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Antichrist
UKScreen Rating:

Antichrist – Review

WHAT’S IT ABOUT?

While a psychotherapist (Dafoe) and his wife (Gainsbourg) are having sex in their high-rise apartment, their toddler climbs out of his cot, toddles into the dining room, climbs onto the table, toddles onto the window and slips on the snowy ledge, falling to his death below.
The couple struggle to deal with their loss – in hospital, the wife is filled with pills – while her husband has to be strong, to help her get over her grief.
He believes that in order to come to terms with the loss, she needs to confront her biggest fear. This, she tells him, revolves around their cabin in the woods.
So, it’s off to the cabin in the woods.
As he tries to counsel her through her grief, nature begins to get the better of her.
Rather than sit and talk, all she wants to do is have sex until, before long, her mind wanders off even further – as her battle with her fears and her loss becomes a battle against what she sees as the evils of nature itself.
Her insanity lets rip violence as – in the words of a mangy fox – chaos reigns.

WHAT’S IT LIKE?

You’ll have heard a lot about this film. Some praise it as a brave work of cinematic genius. Others damn it as the pretentious mental masturbation of a self-important cineaste.
As with all these kind of situations, the truth lies somewhere in between, although it’s closer to the latter, as substance gives way to style, from the first slow-motion, black and white scene.
The basic premise – a couple struggling to overcome the guilt and grief of the loss of a child – isn’t original, but is a commendable launch-pad for effective drama – and even horror – as Don’t Look Now illustrates.
But here, the basic premise fast becomes irrelevant as Lars von Trier has his characters pontificating on the nature of fear – and the fear of nature.
So far so good.
But the chaptered presentation suggests – indeed betrays – an inability to tell a coherent story, with each self-important sub-title failing to tweak the intrigue in the way he clearly intends.
The wife’s descent into madness is shocking – and rawly delivered – while the husband’s attempts to survive against adversity are also sympathetically played.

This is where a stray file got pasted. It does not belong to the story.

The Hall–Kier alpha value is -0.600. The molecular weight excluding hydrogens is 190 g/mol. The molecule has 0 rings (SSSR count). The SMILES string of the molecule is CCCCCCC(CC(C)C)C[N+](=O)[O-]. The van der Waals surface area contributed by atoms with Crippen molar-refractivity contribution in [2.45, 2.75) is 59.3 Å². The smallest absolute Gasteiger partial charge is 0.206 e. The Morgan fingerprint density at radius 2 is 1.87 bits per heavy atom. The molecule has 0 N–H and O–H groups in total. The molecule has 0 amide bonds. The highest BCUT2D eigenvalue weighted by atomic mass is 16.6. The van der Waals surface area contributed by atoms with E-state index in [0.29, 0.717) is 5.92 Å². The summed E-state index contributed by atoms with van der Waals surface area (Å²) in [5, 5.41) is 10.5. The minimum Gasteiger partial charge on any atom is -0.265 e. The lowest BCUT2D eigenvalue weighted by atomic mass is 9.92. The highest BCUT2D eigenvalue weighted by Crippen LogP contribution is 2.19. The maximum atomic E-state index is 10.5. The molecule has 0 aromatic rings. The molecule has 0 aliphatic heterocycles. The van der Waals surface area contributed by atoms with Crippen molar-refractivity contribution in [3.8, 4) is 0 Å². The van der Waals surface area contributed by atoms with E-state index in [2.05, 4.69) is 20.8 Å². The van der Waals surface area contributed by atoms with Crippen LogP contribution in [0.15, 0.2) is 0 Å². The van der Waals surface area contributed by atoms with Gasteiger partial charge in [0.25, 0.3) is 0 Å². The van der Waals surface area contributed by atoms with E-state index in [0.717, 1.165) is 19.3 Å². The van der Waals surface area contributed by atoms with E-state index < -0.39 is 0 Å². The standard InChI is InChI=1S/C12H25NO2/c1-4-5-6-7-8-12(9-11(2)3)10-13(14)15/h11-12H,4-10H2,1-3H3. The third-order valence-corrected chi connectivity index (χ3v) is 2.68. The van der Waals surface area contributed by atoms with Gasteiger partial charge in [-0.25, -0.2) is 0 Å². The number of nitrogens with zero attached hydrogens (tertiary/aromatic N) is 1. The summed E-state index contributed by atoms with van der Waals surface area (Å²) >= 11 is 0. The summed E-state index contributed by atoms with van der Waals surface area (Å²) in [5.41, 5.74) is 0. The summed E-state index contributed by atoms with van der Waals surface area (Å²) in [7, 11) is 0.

The performances are as good as they could be with the material and the cinematography is either far better than von Trier deserves, or possibly, the key element of his film.
The imagery is stunning – and original – from its stark use of colours to the rather inexplicable chalk-white bodies that litter the countryside. These are particularly unusual, coming from a director whose cinematic raison d’etre was always to take the medium back to basics. With Dogme, he shunned effects, even unnatural lighting – here, the film is visually constructed from his own depressed imagination.
That’s where it gets worrying. What on earth is going on inside the mind of a man who brings such naively depraved images to the big screen as completely gratuitous penetrative sex (I don’t need to see it to work out what’s going on when I see two naked, moaning adults writhing around in the shower together) and two of the most gruesome shots of modern-day cinema – one involving his private parts and the other involving hers (what ever happened to suggestion being more powerful than showing) – neither of which I’ll ‘spoil’ for you?
It’s almost as if he came up with an idea, didn’t really know where to take it, and so added a handful of controversial moments with the sole intention that regardless of any benefits, it would be the most talked about film of the year. For all the wrong reasons, perhaps? But everyone’s talking about it nonetheless, and von Trier is laughing all the way to the publicity bank.
In that sense, it’s a loathsome and cynical piece of pretentious film-making that leaves us with some powerful imagery but squirming uncomfortably until the final credits roll, without being particularly moved.
For the guys out there, this is a film-maker who’s used a sledgehammer to crack our nuts.

WHAT ELSE?

The publicity for this film proudly boasts that it was passed uncut by the BBFC with an 18 certificate. This is one of those films that provide tremendous problems for the censors. How far can they be pushed?
If they demand cuts, they risk being branded prudish. It wouldn’t be a first, but it’s easier for them not to have to defend themselves, having been – perhaps – a little old-fashioned.
But in passing it, they’ve borne the brunt of the very prudish criticism that would have faced them had they ordered cuts.
They can’t win. Perhaps the only winner has been von Trier himself, who’s got away with something that probably no other film-maker would – or would even want to.

opens nationwide 24th July 2009

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